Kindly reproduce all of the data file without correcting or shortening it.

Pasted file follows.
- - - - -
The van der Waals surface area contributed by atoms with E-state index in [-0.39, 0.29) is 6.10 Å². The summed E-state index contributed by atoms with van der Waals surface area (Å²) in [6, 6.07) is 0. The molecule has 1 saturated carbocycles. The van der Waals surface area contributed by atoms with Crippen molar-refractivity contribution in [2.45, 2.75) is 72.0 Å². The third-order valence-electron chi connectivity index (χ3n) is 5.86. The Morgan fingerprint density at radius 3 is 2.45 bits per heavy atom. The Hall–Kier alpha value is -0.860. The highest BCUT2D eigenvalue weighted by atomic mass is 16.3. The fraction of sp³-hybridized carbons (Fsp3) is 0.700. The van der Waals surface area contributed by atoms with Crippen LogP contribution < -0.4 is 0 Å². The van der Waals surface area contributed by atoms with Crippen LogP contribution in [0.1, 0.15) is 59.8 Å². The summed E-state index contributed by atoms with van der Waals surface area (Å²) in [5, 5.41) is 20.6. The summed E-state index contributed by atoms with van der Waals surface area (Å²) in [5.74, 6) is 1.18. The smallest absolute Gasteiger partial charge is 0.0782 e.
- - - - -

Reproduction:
The van der Waals surface area contributed by atoms with E-state index in [-0.39, 0.29) is 6.10 Å². The summed E-state index contributed by atoms with van der Waals surface area (Å²) in [6, 6.07) is 0. The molecule has 1 saturated carbocycles. The van der Waals surface area contributed by atoms with Crippen molar-refractivity contribution in [2.45, 2.75) is 72.0 Å². The third-order valence-electron chi connectivity index (χ3n) is 5.86. The Morgan fingerprint density at radius 3 is 2.45 bits per heavy atom. The Hall–Kier alpha value is -0.860. The highest BCUT2D eigenvalue weighted by atomic mass is 16.3. The fraction of sp³-hybridized carbons (Fsp3) is 0.700. The van der Waals surface area contributed by atoms with Crippen LogP contribution < -0.4 is 0 Å². The van der Waals surface area contributed by atoms with Crippen LogP contribution in [0.1, 0.15) is 59.8 Å². The summed E-state index contributed by atoms with van der Waals surface area (Å²) in [5, 5.41) is 20.6. The summed E-state index contributed by atoms with van der Waals surface area (Å²) in [5.74, 6) is 1.18. The smallest absolute Gasteiger partial charge is 0.0782 e.